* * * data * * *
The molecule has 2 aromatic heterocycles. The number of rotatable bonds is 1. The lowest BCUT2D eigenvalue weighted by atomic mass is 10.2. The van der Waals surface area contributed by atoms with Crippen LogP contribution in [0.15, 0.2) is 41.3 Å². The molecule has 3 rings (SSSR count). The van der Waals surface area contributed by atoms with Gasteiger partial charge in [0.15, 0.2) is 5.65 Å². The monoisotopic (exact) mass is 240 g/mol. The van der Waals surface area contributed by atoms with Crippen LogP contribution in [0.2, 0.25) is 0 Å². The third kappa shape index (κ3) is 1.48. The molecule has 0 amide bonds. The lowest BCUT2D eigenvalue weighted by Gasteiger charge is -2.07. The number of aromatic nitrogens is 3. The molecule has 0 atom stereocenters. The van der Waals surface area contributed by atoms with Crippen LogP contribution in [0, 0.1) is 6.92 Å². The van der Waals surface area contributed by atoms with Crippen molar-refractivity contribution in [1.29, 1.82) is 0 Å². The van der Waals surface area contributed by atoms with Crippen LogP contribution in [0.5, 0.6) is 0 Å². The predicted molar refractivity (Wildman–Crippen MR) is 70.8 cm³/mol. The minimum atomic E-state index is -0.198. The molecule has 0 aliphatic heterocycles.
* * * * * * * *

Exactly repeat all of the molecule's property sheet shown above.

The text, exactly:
The molecule has 2 aromatic heterocycles. The number of rotatable bonds is 1. The lowest BCUT2D eigenvalue weighted by atomic mass is 10.2. The van der Waals surface area contributed by atoms with Crippen LogP contribution in [0.15, 0.2) is 41.3 Å². The molecule has 3 rings (SSSR count). The van der Waals surface area contributed by atoms with Gasteiger partial charge in [0.15, 0.2) is 5.65 Å². The monoisotopic (exact) mass is 240 g/mol. The van der Waals surface area contributed by atoms with Crippen LogP contribution in [0.2, 0.25) is 0 Å². The third kappa shape index (κ3) is 1.48. The molecule has 0 amide bonds. The lowest BCUT2D eigenvalue weighted by Gasteiger charge is -2.07. The number of aromatic nitrogens is 3. The molecule has 0 atom stereocenters. The van der Waals surface area contributed by atoms with Crippen LogP contribution in [0, 0.1) is 6.92 Å². The van der Waals surface area contributed by atoms with Crippen molar-refractivity contribution in [1.29, 1.82) is 0 Å². The van der Waals surface area contributed by atoms with Crippen LogP contribution in [0.5, 0.6) is 0 Å². The predicted molar refractivity (Wildman–Crippen MR) is 70.8 cm³/mol. The minimum atomic E-state index is -0.198. The molecule has 0 aliphatic heterocycles.